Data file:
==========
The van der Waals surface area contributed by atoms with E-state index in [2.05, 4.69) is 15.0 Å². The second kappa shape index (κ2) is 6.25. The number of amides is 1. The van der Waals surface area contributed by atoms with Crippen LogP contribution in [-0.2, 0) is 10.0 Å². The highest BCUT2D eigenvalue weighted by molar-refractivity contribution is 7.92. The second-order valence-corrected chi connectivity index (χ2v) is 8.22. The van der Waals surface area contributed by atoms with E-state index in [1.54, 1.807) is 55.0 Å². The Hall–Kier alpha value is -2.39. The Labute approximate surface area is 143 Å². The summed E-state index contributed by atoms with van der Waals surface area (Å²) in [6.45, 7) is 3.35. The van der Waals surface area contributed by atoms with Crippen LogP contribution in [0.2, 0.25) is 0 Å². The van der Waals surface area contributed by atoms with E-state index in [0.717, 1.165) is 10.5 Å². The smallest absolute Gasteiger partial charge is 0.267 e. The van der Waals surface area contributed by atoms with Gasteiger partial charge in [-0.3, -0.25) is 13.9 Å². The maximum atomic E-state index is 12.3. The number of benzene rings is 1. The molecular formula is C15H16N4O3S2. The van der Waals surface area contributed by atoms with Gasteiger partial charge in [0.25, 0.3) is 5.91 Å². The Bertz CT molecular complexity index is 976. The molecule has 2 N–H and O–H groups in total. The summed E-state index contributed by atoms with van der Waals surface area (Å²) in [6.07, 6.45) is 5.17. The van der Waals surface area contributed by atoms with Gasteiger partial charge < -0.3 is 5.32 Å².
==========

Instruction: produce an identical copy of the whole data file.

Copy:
The van der Waals surface area contributed by atoms with E-state index in [2.05, 4.69) is 15.0 Å². The second kappa shape index (κ2) is 6.25. The number of amides is 1. The van der Waals surface area contributed by atoms with Crippen LogP contribution in [-0.2, 0) is 10.0 Å². The highest BCUT2D eigenvalue weighted by molar-refractivity contribution is 7.92. The second-order valence-corrected chi connectivity index (χ2v) is 8.22. The van der Waals surface area contributed by atoms with E-state index in [1.54, 1.807) is 55.0 Å². The Hall–Kier alpha value is -2.39. The Labute approximate surface area is 143 Å². The summed E-state index contributed by atoms with van der Waals surface area (Å²) in [6.45, 7) is 3.35. The van der Waals surface area contributed by atoms with Crippen LogP contribution in [0.2, 0.25) is 0 Å². The van der Waals surface area contributed by atoms with E-state index in [0.717, 1.165) is 10.5 Å². The smallest absolute Gasteiger partial charge is 0.267 e. The van der Waals surface area contributed by atoms with Gasteiger partial charge in [-0.3, -0.25) is 13.9 Å². The maximum atomic E-state index is 12.3. The number of benzene rings is 1. The molecular formula is C15H16N4O3S2. The van der Waals surface area contributed by atoms with Gasteiger partial charge in [0.25, 0.3) is 5.91 Å². The Bertz CT molecular complexity index is 976. The molecule has 2 N–H and O–H groups in total. The summed E-state index contributed by atoms with van der Waals surface area (Å²) in [6.07, 6.45) is 5.17. The van der Waals surface area contributed by atoms with Gasteiger partial charge < -0.3 is 5.32 Å².